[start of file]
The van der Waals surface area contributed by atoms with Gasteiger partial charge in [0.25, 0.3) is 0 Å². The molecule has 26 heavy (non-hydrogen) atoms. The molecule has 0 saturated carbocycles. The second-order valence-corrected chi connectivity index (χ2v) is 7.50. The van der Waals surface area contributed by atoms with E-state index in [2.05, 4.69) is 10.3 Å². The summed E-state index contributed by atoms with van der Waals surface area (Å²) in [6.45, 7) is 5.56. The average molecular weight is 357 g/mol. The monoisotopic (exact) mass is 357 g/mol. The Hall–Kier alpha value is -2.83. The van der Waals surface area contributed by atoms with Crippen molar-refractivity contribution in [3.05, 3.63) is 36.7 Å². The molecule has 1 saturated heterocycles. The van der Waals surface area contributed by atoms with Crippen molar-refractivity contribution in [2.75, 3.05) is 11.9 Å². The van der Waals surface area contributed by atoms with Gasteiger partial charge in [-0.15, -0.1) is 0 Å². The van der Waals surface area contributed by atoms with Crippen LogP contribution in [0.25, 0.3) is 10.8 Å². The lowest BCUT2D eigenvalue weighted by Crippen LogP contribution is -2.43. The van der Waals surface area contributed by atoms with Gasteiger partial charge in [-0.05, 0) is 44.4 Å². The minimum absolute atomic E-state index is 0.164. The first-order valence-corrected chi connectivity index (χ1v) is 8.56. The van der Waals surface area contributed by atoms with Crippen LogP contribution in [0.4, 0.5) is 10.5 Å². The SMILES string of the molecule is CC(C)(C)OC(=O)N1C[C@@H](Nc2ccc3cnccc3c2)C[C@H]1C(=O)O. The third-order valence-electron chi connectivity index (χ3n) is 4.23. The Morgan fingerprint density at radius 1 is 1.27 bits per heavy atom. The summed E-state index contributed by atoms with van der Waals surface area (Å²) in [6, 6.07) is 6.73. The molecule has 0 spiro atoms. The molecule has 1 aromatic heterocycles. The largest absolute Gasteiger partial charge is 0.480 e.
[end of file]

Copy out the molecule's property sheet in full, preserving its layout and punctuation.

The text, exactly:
The van der Waals surface area contributed by atoms with Gasteiger partial charge in [0.25, 0.3) is 0 Å². The molecule has 26 heavy (non-hydrogen) atoms. The molecule has 0 saturated carbocycles. The second-order valence-corrected chi connectivity index (χ2v) is 7.50. The van der Waals surface area contributed by atoms with E-state index in [2.05, 4.69) is 10.3 Å². The summed E-state index contributed by atoms with van der Waals surface area (Å²) in [6.45, 7) is 5.56. The average molecular weight is 357 g/mol. The monoisotopic (exact) mass is 357 g/mol. The Hall–Kier alpha value is -2.83. The van der Waals surface area contributed by atoms with Crippen molar-refractivity contribution in [3.05, 3.63) is 36.7 Å². The molecule has 1 saturated heterocycles. The van der Waals surface area contributed by atoms with Crippen molar-refractivity contribution in [2.75, 3.05) is 11.9 Å². The van der Waals surface area contributed by atoms with Gasteiger partial charge in [-0.15, -0.1) is 0 Å². The van der Waals surface area contributed by atoms with Crippen LogP contribution in [0.25, 0.3) is 10.8 Å². The lowest BCUT2D eigenvalue weighted by Crippen LogP contribution is -2.43. The van der Waals surface area contributed by atoms with Gasteiger partial charge in [-0.05, 0) is 44.4 Å². The minimum absolute atomic E-state index is 0.164. The first-order valence-corrected chi connectivity index (χ1v) is 8.56. The van der Waals surface area contributed by atoms with Crippen LogP contribution in [0.4, 0.5) is 10.5 Å². The SMILES string of the molecule is CC(C)(C)OC(=O)N1C[C@@H](Nc2ccc3cnccc3c2)C[C@H]1C(=O)O. The third-order valence-electron chi connectivity index (χ3n) is 4.23. The Morgan fingerprint density at radius 1 is 1.27 bits per heavy atom. The summed E-state index contributed by atoms with van der Waals surface area (Å²) in [6, 6.07) is 6.73. The molecule has 0 spiro atoms. The molecule has 1 aromatic heterocycles. The largest absolute Gasteiger partial charge is 0.480 e.